God wants oneness, and that bond of unity should be peculiarly manifest at the Lord’s Table. Remember it is the Lord’s Table and not man’s (1 Cor. 10:16). He, and not man, is the Host. At the Lord’s Table all believers are equal. No man can say: I am better than so and so.” Every man-made difference is broken. Then only can true love prevail, and Christians begin to bear one another’s burdens and those who are fighting to be reconciled. If there is sin, it is confessed and washed away, and believers are found looking forward together to the coming of Christ. 

            The true and strong bond which binds us together is the bond of mutual love springing from our common life in Christ. That bond is for eternity, and by it believers are bound together throughout the world, whatever their nationalities may be. 

            The Chief Bond

              We have seen the four outward” bonds. If these four things are manifested in assemblies everywhere we shall see union and strength. But the chief and most important bond is that indwelling life of the Lord Jesus Christ. Paul said: I have been thanking God on your behalf, and now I am praying for you who are far away. I am praying that the Lord Jesus Christ may dwell in your hearts by faith.”

              But, you ask, Was not the Lord Jesus Christ living in them already?” Ah, there is a great difference between coming and living in a house, and taking possession of it. You may stay as a guest in any house, but you cannot have full liberty to do as you please in that house. When you own the house, however, you have freedom and authority in any part of the house at all times.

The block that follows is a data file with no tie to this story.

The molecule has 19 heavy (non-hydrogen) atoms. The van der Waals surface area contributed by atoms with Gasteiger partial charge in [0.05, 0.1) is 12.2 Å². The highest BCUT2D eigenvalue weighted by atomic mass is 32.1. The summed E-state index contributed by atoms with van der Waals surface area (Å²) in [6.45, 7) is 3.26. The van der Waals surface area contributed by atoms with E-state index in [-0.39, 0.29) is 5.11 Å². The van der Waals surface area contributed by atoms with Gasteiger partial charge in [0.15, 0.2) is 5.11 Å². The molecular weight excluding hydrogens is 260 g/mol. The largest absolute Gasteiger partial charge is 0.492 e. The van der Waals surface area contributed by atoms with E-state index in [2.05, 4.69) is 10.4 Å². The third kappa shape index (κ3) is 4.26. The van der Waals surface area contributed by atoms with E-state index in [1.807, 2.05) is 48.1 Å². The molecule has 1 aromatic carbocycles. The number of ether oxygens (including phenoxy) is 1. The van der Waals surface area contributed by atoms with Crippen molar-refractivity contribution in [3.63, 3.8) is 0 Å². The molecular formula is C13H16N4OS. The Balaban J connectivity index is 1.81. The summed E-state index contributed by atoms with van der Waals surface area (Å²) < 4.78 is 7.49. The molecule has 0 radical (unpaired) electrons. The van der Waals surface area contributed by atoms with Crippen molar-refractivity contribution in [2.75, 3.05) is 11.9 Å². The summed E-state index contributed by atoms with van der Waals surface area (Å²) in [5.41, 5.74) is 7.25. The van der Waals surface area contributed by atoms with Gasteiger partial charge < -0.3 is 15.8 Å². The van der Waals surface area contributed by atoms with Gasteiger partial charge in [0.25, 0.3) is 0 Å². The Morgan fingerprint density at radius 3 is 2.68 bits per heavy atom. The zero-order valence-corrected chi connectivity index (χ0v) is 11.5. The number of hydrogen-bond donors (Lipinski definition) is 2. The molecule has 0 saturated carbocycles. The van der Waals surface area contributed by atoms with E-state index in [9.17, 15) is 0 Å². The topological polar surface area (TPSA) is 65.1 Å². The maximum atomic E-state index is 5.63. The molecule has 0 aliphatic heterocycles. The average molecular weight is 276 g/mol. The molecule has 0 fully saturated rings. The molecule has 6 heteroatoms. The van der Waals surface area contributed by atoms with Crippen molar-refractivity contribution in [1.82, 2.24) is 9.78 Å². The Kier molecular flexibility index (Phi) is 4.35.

That is how our Lord ought to live in us. He must occupy every sense and every faculty of our being. When that is true of us all, then we will know the full range of the love of God. Then with all saints” we will comprehend that love.

              Paul tells us that the real comprehension of God’s love is only possible when all of us are brought together. It cannot be comprehended by our living alone, in ourselves and unto ourselves. If you are confined by the barriers men make between Christians, your appreciation of God’s love will also be narrow, and your attitude to your fellow Christians will be narrow. You have to rise above all those barriers to be able to love God’s children in other parts of the world with a big heart.

              But to make this possible, the Lord Jesus Christ must not only dwell in our hearts but must fully occupy all our being. That is the hidden rod going through the boards from end to end. When the Lord Jesus Christ becomes Lord of our being, we cannot help but love everybody because the love of the Lord Jesus Christ goes out from us to all His children. May He make strong this hidden bond in the lives of us all.

              Bible Selection: Colossians 3:10 – 11, 14 – 15 (NRSV)

              You have clothed yourselves with the new self, which is being renewed in knowledge according to the image of its creator. In that renewal there is no longer Greek and Jew, circumcised and uncircumcised, barbarian, Scythian, slave and free; but Christ is all and in all!

              … Above all, clothe yourselves with love, which binds everything together in perfect harmony. And let the peace of Christ rule in your hearts, to which indeed you were called in the one body. 


              1. In section 5, Singh asks: Do you carry with you the light of God into your business and into your shop? Can people see God’s glory shining upon your face? That is the heavenly vocation of God’s people upon earth.” How do you understand the word vocation”? In practical terms, how do you carry with you the light of God” into your work at home or outside the home?